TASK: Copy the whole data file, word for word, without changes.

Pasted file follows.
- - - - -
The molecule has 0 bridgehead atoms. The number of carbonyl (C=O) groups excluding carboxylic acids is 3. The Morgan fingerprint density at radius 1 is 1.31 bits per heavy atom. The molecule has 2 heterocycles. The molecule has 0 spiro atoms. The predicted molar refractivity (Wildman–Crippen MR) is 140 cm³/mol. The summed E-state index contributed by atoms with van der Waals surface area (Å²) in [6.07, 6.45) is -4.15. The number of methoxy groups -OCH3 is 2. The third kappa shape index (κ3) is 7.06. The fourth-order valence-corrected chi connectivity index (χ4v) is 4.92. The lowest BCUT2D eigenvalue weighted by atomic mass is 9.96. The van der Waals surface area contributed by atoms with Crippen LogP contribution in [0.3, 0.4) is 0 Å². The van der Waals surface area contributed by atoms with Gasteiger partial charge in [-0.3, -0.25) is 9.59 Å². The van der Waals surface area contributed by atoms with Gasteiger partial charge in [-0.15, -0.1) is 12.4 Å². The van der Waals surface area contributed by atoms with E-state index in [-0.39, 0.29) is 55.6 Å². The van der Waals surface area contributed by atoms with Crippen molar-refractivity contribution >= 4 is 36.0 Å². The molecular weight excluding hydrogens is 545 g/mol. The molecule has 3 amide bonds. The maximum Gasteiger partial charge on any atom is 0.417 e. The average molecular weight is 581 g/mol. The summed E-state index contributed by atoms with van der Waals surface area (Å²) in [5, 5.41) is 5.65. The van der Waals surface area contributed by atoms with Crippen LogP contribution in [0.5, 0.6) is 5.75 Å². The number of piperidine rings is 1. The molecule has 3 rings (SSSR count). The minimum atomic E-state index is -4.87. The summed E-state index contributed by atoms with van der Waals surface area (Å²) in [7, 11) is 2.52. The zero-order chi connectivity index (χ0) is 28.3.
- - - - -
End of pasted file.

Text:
The molecule has 0 bridgehead atoms. The number of carbonyl (C=O) groups excluding carboxylic acids is 3. The Morgan fingerprint density at radius 1 is 1.31 bits per heavy atom. The molecule has 2 heterocycles. The molecule has 0 spiro atoms. The predicted molar refractivity (Wildman–Crippen MR) is 140 cm³/mol. The summed E-state index contributed by atoms with van der Waals surface area (Å²) in [6.07, 6.45) is -4.15. The number of methoxy groups -OCH3 is 2. The third kappa shape index (κ3) is 7.06. The fourth-order valence-corrected chi connectivity index (χ4v) is 4.92. The lowest BCUT2D eigenvalue weighted by atomic mass is 9.96. The van der Waals surface area contributed by atoms with Crippen LogP contribution in [0.3, 0.4) is 0 Å². The van der Waals surface area contributed by atoms with Gasteiger partial charge in [-0.3, -0.25) is 9.59 Å². The van der Waals surface area contributed by atoms with Gasteiger partial charge in [-0.15, -0.1) is 12.4 Å². The van der Waals surface area contributed by atoms with E-state index in [-0.39, 0.29) is 55.6 Å². The van der Waals surface area contributed by atoms with Crippen molar-refractivity contribution >= 4 is 36.0 Å². The molecular weight excluding hydrogens is 545 g/mol. The molecule has 3 amide bonds. The maximum Gasteiger partial charge on any atom is 0.417 e. The average molecular weight is 581 g/mol. The summed E-state index contributed by atoms with van der Waals surface area (Å²) in [5, 5.41) is 5.65. The van der Waals surface area contributed by atoms with Crippen LogP contribution in [0.5, 0.6) is 5.75 Å². The number of piperidine rings is 1. The molecule has 3 rings (SSSR count). The minimum atomic E-state index is -4.87. The summed E-state index contributed by atoms with van der Waals surface area (Å²) in [7, 11) is 2.52. The zero-order chi connectivity index (χ0) is 28.3.